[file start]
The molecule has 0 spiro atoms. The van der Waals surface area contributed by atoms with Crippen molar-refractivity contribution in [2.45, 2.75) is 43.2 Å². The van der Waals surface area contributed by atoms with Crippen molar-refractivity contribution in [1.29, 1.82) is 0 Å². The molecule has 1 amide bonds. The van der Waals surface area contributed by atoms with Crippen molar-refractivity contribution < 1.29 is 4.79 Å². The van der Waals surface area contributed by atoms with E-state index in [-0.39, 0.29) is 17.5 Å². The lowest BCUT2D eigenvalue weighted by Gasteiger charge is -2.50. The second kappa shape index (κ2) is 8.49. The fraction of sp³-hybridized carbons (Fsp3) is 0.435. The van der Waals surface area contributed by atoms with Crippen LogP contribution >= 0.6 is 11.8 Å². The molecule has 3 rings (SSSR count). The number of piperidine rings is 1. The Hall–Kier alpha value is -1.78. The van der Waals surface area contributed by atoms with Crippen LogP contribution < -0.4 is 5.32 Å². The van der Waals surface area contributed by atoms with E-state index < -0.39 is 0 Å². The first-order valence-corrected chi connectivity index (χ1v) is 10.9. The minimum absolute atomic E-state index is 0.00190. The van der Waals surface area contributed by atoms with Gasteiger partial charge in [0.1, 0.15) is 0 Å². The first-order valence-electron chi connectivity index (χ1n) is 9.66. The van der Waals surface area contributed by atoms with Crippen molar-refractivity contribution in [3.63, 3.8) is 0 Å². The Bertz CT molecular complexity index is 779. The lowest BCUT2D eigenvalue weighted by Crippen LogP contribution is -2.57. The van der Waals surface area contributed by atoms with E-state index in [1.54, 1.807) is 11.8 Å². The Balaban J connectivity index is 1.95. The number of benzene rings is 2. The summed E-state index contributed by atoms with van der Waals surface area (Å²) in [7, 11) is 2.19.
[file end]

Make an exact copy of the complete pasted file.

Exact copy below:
The molecule has 0 spiro atoms. The van der Waals surface area contributed by atoms with Crippen molar-refractivity contribution in [2.45, 2.75) is 43.2 Å². The van der Waals surface area contributed by atoms with Crippen molar-refractivity contribution in [1.29, 1.82) is 0 Å². The molecule has 1 amide bonds. The van der Waals surface area contributed by atoms with Crippen molar-refractivity contribution < 1.29 is 4.79 Å². The van der Waals surface area contributed by atoms with E-state index in [-0.39, 0.29) is 17.5 Å². The lowest BCUT2D eigenvalue weighted by Gasteiger charge is -2.50. The second kappa shape index (κ2) is 8.49. The fraction of sp³-hybridized carbons (Fsp3) is 0.435. The van der Waals surface area contributed by atoms with Crippen LogP contribution >= 0.6 is 11.8 Å². The molecule has 3 rings (SSSR count). The number of piperidine rings is 1. The Hall–Kier alpha value is -1.78. The van der Waals surface area contributed by atoms with Crippen LogP contribution < -0.4 is 5.32 Å². The van der Waals surface area contributed by atoms with E-state index < -0.39 is 0 Å². The first-order valence-corrected chi connectivity index (χ1v) is 10.9. The minimum absolute atomic E-state index is 0.00190. The van der Waals surface area contributed by atoms with Gasteiger partial charge in [0.1, 0.15) is 0 Å². The first-order valence-electron chi connectivity index (χ1n) is 9.66. The van der Waals surface area contributed by atoms with Crippen molar-refractivity contribution in [3.63, 3.8) is 0 Å². The Bertz CT molecular complexity index is 779. The lowest BCUT2D eigenvalue weighted by Crippen LogP contribution is -2.57. The van der Waals surface area contributed by atoms with E-state index in [1.54, 1.807) is 11.8 Å². The Balaban J connectivity index is 1.95. The number of benzene rings is 2. The summed E-state index contributed by atoms with van der Waals surface area (Å²) in [7, 11) is 2.19.